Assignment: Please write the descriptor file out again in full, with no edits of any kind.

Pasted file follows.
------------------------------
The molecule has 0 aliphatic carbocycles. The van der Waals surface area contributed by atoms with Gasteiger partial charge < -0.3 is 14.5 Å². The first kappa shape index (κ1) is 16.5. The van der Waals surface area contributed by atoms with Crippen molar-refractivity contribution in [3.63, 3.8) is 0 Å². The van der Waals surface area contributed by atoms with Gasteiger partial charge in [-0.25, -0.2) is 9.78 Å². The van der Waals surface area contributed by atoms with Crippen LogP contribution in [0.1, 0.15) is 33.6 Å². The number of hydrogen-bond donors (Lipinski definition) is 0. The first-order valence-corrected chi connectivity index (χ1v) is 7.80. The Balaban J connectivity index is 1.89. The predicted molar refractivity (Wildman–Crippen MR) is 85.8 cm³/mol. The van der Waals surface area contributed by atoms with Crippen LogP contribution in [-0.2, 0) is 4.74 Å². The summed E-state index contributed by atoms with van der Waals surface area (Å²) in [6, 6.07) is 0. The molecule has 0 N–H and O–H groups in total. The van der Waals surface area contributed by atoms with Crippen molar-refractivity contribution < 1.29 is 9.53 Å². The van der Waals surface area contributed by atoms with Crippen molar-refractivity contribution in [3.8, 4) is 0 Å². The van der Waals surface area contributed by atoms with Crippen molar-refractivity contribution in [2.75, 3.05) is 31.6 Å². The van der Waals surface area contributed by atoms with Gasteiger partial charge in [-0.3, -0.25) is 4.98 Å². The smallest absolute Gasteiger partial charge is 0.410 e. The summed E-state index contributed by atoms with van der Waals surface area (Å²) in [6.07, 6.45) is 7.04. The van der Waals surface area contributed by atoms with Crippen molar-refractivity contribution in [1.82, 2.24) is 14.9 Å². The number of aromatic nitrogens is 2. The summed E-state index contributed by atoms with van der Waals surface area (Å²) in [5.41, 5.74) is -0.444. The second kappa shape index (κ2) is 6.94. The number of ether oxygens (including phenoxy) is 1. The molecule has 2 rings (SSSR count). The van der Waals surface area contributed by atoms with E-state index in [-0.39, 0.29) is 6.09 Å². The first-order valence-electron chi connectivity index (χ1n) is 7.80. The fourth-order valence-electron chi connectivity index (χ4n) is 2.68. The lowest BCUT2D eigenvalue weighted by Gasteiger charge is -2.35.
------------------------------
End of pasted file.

The molecule has 0 aliphatic carbocycles. The van der Waals surface area contributed by atoms with Gasteiger partial charge < -0.3 is 14.5 Å². The first kappa shape index (κ1) is 16.5. The van der Waals surface area contributed by atoms with Crippen molar-refractivity contribution in [3.63, 3.8) is 0 Å². The van der Waals surface area contributed by atoms with Gasteiger partial charge in [-0.25, -0.2) is 9.78 Å². The van der Waals surface area contributed by atoms with Crippen LogP contribution in [0.1, 0.15) is 33.6 Å². The number of hydrogen-bond donors (Lipinski definition) is 0. The first-order valence-corrected chi connectivity index (χ1v) is 7.80. The Balaban J connectivity index is 1.89. The predicted molar refractivity (Wildman–Crippen MR) is 85.8 cm³/mol. The van der Waals surface area contributed by atoms with Crippen LogP contribution in [-0.2, 0) is 4.74 Å². The summed E-state index contributed by atoms with van der Waals surface area (Å²) in [6, 6.07) is 0. The molecule has 0 N–H and O–H groups in total. The van der Waals surface area contributed by atoms with Crippen molar-refractivity contribution < 1.29 is 9.53 Å². The van der Waals surface area contributed by atoms with Crippen molar-refractivity contribution in [3.8, 4) is 0 Å². The van der Waals surface area contributed by atoms with Crippen molar-refractivity contribution in [2.75, 3.05) is 31.6 Å². The van der Waals surface area contributed by atoms with Gasteiger partial charge in [-0.3, -0.25) is 4.98 Å². The smallest absolute Gasteiger partial charge is 0.410 e. The summed E-state index contributed by atoms with van der Waals surface area (Å²) in [6.07, 6.45) is 7.04. The van der Waals surface area contributed by atoms with Crippen molar-refractivity contribution in [1.82, 2.24) is 14.9 Å². The number of aromatic nitrogens is 2. The summed E-state index contributed by atoms with van der Waals surface area (Å²) in [5.41, 5.74) is -0.444. The second kappa shape index (κ2) is 6.94. The number of ether oxygens (including phenoxy) is 1. The molecule has 2 rings (SSSR count). The van der Waals surface area contributed by atoms with E-state index in [-0.39, 0.29) is 6.09 Å². The first-order valence-electron chi connectivity index (χ1n) is 7.80. The fourth-order valence-electron chi connectivity index (χ4n) is 2.68. The lowest BCUT2D eigenvalue weighted by Gasteiger charge is -2.35.